In 2015, Rolex launched a major update to its movement technology with the Chronergy escapement, which debuted in the caliber 3255, powering the Day-Date 40mm. The Chronergy escapement is a variation on the lever escapement found in calibers 3130/35, with a skeletonized escape wheel and optimized-geometry lever; it's more efficient than a standard lever escapement, and offers a longer power reserve and as well, should offer better rate stability and accuracy, thanks to the lower inertia in the escapement components. That said, I think one would be hard pressed, the power reserve aside, to notice a difference between calibers 3130/35, and movements with a Chronergy escapement – Rolex in recent years has begun controlling all of its watches to ±2 seconds per day maximum error anyway, which is one of the strictest general-production accuracy standards in the industry. 

Caliber 3130 is as quintessentially a Rolex movement, as the OP 36mm is a quintessentially Rolex watch. If you want a highly robust, very accurate, extremely reliable movement (which has been praised by, among others, Roger Smith and Philippe Dufour, who are two gents who may be assumed to know a little about the subject) that represents the best in classic Swiss lever escapement performance, look no further. It is nothing exotic or adventurous from an engineering standpoint but then, Formula 1 powerplants are both exotic and adventurous, and they struggle to last a single season. When it comes to making a reliable daily driver, there are worse things on earth than overbuilt, time-honored mechanical solutions.

The case and bracelet continue the less-is-more theme – the case makes no bones about the fact that it is there to hold the innards and hold them securely, free from molestation by the elements, and the bracelet likewise radiates a commendable resolve with respect to holding the watch on your wrist. Both exhibit little to no interest in ornamentation per se, unless you want to call the military crispness of the brushed stainless steel ornamental. 

It's in the hand, and on the wrist, that the quality of the case and bracelet really become noticeable. The fit of this watch at 36mm on my 7 inch wrist was impeccable – as with every Rolex bracelet I've tried in the company's current production, there is a combination of suppleness and reassuring solidity that most other brands, at any price point, struggle to deliver. I'm not sure what it is exactly in the proportions, construction, and materials used that hits such a very sweet sweet spot (I'm sure it's elements of all three) but there is an undeniable physical and tactile pleasure to wearing the 36mm Oyster Perpetual. Car writers talk about road feel and watch writers ought to talk about wrist feel as a particular element of the experience of owning and wearing a watch. The Oyster Perpetual in steel, on a bracelet, at 36mm offers a near-ideal wrist-feel experience. There is just enough of a sense of mass from the use of stainless steel (rather than, say, titanium, which can under some circumstances seem too featherweight for its own good) to give the sensation of wearing the watch the same sense of engagement and control you get from a nimble, precise-handling car on a challenging stretch of country road.

This particular episode of Three On Three was as interesting an exercise in comparative examination as I've had in a long time – these are, after all, three excellent watches from three manufacturers with some generally very similar objectives, but also some major differences in how they approach those objectives. The Grand Seiko in pursuit of its own brand of excellence, gives us some hand-craftsmanship and an overall obsessive pursuit of perfectionism virtually impossible to find anywhere else at a price of $3,800 (for which price you can find a truly amazing variety of extraordinarily forgettable, or at least, much less memorable watches). The Omega Seamaster, at $5,500 (starting price point) offers something which, likewise, you can't get anywhere else: a movement with the only, and I do mean only, non-Swiss lever escapement ever to be successfully industrialized and produced at scale, and you get a slew of other technically forward looking features as well, including a level of resistance to magnetism unmatched in virtually any other modern timepiece.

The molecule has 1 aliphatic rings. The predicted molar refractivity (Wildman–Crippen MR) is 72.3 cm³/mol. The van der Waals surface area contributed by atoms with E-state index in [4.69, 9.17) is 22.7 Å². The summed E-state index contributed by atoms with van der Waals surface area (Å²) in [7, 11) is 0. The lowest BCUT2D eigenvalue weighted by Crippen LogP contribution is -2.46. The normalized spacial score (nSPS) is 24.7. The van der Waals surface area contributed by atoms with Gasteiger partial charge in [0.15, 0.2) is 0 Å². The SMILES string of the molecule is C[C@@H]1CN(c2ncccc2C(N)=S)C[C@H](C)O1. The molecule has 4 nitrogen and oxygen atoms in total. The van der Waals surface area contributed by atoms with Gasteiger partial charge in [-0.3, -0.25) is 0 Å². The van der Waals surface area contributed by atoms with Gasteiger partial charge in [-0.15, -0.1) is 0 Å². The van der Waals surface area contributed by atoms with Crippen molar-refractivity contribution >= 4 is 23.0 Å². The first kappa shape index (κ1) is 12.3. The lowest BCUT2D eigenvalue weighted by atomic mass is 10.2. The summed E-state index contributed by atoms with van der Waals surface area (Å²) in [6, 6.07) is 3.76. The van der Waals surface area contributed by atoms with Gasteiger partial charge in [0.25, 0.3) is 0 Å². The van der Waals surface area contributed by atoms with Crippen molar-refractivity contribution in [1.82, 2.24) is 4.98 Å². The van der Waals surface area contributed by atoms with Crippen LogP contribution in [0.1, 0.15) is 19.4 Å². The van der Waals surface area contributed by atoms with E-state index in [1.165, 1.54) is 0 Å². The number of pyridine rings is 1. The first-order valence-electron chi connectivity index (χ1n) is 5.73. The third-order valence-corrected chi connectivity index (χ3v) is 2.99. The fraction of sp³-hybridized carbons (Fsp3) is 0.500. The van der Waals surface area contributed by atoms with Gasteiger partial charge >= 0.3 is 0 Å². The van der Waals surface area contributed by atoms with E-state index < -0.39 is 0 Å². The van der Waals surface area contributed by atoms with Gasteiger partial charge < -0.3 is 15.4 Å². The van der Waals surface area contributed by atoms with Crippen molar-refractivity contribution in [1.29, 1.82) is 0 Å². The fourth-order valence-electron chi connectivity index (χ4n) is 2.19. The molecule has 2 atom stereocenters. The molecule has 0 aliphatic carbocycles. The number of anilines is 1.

The Oyster Perpetual 36mm, on the other hand, eschews wow factor on just about every level, except where it really counts: the delivery of reliable, under-the-radar, near-total satisfaction in just about every element of ownership.

Someone once wrote, on the subject of Edmund Rostand's Cyrano de Bergerac, that it is not a great play, merely a perfect one. I think that sums up the Oyster Perpetual 36mm from Rolex. It's not in any one specific detail that it excels; rather, it's in the uniformity of excellence in all of its details that it excels, and which gives it its character. 

There is something deeply, authentically satisfying about being in the presence of something unfussily, and especially, well made. It's as if you'd gone into a hardware store to buy a hammer, wondered why one of the many hammers there is more expensive than the others, snorted at the absurdity of the additional cost, and then picked it up. You note the pleasant heft, the sense of ease coupled to authoritative mass, the overall sense of reassuring solidity, the careful but unostentatious finishing of the steel, and almost without realizing it, you're headed to the cash register, saying to yourself, "Now this, my friend, is a hammer." So it is with the Rolex Oyster Perpetual 36mm. You begin by wondering, if you've never held or worn one before, what all the fuss is about, but end by saying, "Now this, my friend, is a watch."